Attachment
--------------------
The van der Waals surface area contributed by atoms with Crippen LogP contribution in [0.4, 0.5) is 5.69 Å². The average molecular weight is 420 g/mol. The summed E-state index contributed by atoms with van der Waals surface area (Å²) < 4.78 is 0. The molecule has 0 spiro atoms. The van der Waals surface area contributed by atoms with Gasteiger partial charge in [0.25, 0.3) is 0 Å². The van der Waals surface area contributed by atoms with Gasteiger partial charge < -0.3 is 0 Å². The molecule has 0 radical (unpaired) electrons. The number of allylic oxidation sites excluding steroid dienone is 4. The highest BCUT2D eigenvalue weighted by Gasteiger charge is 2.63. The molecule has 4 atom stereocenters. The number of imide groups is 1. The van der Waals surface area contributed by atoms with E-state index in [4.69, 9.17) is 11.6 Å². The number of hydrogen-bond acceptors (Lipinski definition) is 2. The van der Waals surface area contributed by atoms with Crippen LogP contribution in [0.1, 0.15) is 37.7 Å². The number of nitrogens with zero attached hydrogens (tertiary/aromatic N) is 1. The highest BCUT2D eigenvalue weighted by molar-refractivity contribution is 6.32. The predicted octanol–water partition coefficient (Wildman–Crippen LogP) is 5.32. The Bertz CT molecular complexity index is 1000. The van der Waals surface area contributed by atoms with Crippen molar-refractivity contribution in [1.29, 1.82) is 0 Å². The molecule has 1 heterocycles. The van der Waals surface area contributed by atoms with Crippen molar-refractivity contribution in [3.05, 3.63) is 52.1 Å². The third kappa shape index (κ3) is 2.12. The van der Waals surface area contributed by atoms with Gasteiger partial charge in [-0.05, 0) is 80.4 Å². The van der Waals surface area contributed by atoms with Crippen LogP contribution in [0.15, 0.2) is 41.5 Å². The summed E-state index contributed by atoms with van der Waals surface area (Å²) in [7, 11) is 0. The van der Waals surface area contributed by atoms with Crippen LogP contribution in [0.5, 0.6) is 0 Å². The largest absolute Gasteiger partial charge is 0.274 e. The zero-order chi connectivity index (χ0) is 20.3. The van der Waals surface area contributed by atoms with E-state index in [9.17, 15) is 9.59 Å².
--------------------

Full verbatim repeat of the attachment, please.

The van der Waals surface area contributed by atoms with Crippen LogP contribution in [0.4, 0.5) is 5.69 Å². The average molecular weight is 420 g/mol. The summed E-state index contributed by atoms with van der Waals surface area (Å²) < 4.78 is 0. The molecule has 0 spiro atoms. The van der Waals surface area contributed by atoms with Gasteiger partial charge in [0.25, 0.3) is 0 Å². The van der Waals surface area contributed by atoms with Gasteiger partial charge < -0.3 is 0 Å². The molecule has 0 radical (unpaired) electrons. The number of allylic oxidation sites excluding steroid dienone is 4. The highest BCUT2D eigenvalue weighted by Gasteiger charge is 2.63. The molecule has 4 atom stereocenters. The number of imide groups is 1. The van der Waals surface area contributed by atoms with E-state index in [4.69, 9.17) is 11.6 Å². The number of hydrogen-bond acceptors (Lipinski definition) is 2. The van der Waals surface area contributed by atoms with Crippen LogP contribution in [0.1, 0.15) is 37.7 Å². The number of nitrogens with zero attached hydrogens (tertiary/aromatic N) is 1. The highest BCUT2D eigenvalue weighted by molar-refractivity contribution is 6.32. The predicted octanol–water partition coefficient (Wildman–Crippen LogP) is 5.32. The Bertz CT molecular complexity index is 1000. The van der Waals surface area contributed by atoms with Crippen molar-refractivity contribution in [1.29, 1.82) is 0 Å². The molecule has 1 heterocycles. The van der Waals surface area contributed by atoms with Crippen molar-refractivity contribution in [3.05, 3.63) is 52.1 Å². The third kappa shape index (κ3) is 2.12. The van der Waals surface area contributed by atoms with Gasteiger partial charge in [-0.05, 0) is 80.4 Å². The van der Waals surface area contributed by atoms with Crippen LogP contribution in [0.15, 0.2) is 41.5 Å². The summed E-state index contributed by atoms with van der Waals surface area (Å²) in [7, 11) is 0. The van der Waals surface area contributed by atoms with Crippen LogP contribution in [0.5, 0.6) is 0 Å². The largest absolute Gasteiger partial charge is 0.274 e. The zero-order chi connectivity index (χ0) is 20.3. The van der Waals surface area contributed by atoms with E-state index in [9.17, 15) is 9.59 Å².